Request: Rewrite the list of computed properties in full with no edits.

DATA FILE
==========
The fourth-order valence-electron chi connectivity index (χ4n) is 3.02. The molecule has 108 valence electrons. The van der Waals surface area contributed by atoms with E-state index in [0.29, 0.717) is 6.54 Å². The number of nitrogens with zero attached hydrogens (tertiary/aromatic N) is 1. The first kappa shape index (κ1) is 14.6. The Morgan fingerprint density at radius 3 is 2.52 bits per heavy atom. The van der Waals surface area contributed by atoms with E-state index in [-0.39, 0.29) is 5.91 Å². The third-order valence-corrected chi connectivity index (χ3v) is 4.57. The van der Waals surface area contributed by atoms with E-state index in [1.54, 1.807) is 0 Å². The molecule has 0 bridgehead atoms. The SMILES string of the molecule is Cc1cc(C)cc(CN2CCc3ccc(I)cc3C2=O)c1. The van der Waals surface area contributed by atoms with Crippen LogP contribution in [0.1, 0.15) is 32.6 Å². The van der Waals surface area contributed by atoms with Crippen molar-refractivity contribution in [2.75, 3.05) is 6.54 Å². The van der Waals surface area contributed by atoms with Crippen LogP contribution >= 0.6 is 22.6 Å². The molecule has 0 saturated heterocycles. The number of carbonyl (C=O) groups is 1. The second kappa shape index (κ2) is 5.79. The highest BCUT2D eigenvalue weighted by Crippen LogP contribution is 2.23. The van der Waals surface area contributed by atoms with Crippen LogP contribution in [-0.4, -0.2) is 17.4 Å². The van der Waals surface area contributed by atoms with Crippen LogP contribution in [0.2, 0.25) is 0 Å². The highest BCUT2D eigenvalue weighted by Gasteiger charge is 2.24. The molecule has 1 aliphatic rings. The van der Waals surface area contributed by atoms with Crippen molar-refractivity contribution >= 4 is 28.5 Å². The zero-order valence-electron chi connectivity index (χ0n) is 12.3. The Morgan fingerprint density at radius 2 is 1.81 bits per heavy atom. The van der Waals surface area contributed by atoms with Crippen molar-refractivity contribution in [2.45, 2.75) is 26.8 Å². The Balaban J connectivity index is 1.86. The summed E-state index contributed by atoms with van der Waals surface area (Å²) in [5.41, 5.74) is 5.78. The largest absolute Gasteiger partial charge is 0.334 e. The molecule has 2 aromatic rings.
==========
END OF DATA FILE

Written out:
The fourth-order valence-electron chi connectivity index (χ4n) is 3.02. The molecule has 108 valence electrons. The van der Waals surface area contributed by atoms with E-state index in [0.29, 0.717) is 6.54 Å². The number of nitrogens with zero attached hydrogens (tertiary/aromatic N) is 1. The first kappa shape index (κ1) is 14.6. The Morgan fingerprint density at radius 3 is 2.52 bits per heavy atom. The van der Waals surface area contributed by atoms with E-state index in [-0.39, 0.29) is 5.91 Å². The third-order valence-corrected chi connectivity index (χ3v) is 4.57. The van der Waals surface area contributed by atoms with E-state index in [1.54, 1.807) is 0 Å². The molecule has 0 bridgehead atoms. The SMILES string of the molecule is Cc1cc(C)cc(CN2CCc3ccc(I)cc3C2=O)c1. The van der Waals surface area contributed by atoms with Crippen LogP contribution in [0.1, 0.15) is 32.6 Å². The van der Waals surface area contributed by atoms with Crippen molar-refractivity contribution in [2.75, 3.05) is 6.54 Å². The van der Waals surface area contributed by atoms with Crippen LogP contribution >= 0.6 is 22.6 Å². The molecule has 0 saturated heterocycles. The number of carbonyl (C=O) groups is 1. The second kappa shape index (κ2) is 5.79. The highest BCUT2D eigenvalue weighted by Crippen LogP contribution is 2.23. The van der Waals surface area contributed by atoms with Crippen LogP contribution in [-0.4, -0.2) is 17.4 Å². The van der Waals surface area contributed by atoms with Crippen LogP contribution in [0.2, 0.25) is 0 Å². The highest BCUT2D eigenvalue weighted by Gasteiger charge is 2.24. The molecule has 1 aliphatic rings. The van der Waals surface area contributed by atoms with Crippen molar-refractivity contribution >= 4 is 28.5 Å². The zero-order valence-electron chi connectivity index (χ0n) is 12.3. The Morgan fingerprint density at radius 2 is 1.81 bits per heavy atom. The van der Waals surface area contributed by atoms with Crippen molar-refractivity contribution in [2.45, 2.75) is 26.8 Å². The Balaban J connectivity index is 1.86. The summed E-state index contributed by atoms with van der Waals surface area (Å²) in [5.41, 5.74) is 5.78. The largest absolute Gasteiger partial charge is 0.334 e. The molecule has 2 aromatic rings.